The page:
Hate Crimes In Oldham Paint Mixed Picture Of Progress

There is no clear story to tell about Oldham and race since the riots, at least not from the police statistics.

By Amy and Jasmine, both 15 · September 23, 2019

Crimes of racially or religiously aggravated public fear, alarm or distress in Oldham have been higher in the last four years than during the town’s race riots in 2001, according to data received following a Freedom of Information request.

There were 186 cases in 2001 and 128 in 2002, while the five-year average from 2014 to 2018 was 268, hitting a peak of 357 in 2017, as seen in the Oldham Times.

Assaults have dropped

The Oldham race riots happened in 2001, with the year seeing 797 racially or religiously motivated crimes. In comparison, 2017 and 2018 saw 647 and 543 crimes of a similar nature respectively.

Serious crimes like assaults have diminished over time, with 104 racially or religiously aggravated assaults with injury in 2001, to just 10 in 2018.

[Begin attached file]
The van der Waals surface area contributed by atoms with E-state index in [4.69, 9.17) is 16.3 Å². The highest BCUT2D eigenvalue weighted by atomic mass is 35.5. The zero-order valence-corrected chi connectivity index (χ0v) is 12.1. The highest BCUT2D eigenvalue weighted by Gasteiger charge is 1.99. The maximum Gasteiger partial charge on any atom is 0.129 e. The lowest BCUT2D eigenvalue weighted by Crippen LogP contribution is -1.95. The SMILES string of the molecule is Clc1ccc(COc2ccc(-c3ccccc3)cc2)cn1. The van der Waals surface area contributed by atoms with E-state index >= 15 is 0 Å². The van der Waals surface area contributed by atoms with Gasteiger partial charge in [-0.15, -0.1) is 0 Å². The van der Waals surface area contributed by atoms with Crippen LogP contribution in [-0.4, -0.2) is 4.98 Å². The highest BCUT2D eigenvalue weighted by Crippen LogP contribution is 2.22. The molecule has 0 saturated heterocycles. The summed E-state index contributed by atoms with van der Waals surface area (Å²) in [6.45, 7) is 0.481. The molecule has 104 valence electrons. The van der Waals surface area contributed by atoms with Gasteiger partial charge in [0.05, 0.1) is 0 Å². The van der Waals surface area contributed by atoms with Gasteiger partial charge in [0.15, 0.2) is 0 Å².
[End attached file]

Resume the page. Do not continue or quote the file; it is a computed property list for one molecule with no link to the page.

Pic: Wikimedia Commons / Matt

Racially or religiously aggravated criminal damage hit a high of 296 cases in 2001. Despite a spike in 2016 of 38 cases, the number has steadily dropped: in 2018, it was just eight.

The legacy of the riots

In 2016, Oldham Council told the BBC that “a lot of work has been done to tackle the problem”.

Tariq Rafiq, then head of Waterhead Academy, set up to break down barriers between Asian and White communities in Oldham, also told the BBC: “I definitely think we are moving forward”.

“When you see some of the sport activities young people are involved in it is heart-warming to see them coming together because of their school and not the colour of their skin.

“You used to see the two groups going into town separately on Saturdays and there would be antagonism and points of friction between them. This no longer happens.

“If anything the pace of change for adults needs to improve.”

Why did students cover this story?

Jasmine and Amy wrote this article because “We see the division between groups everyday and wanted to bring attention to it. We want schools and communities to realize the issue we have and ask for cooperation to help make it better.”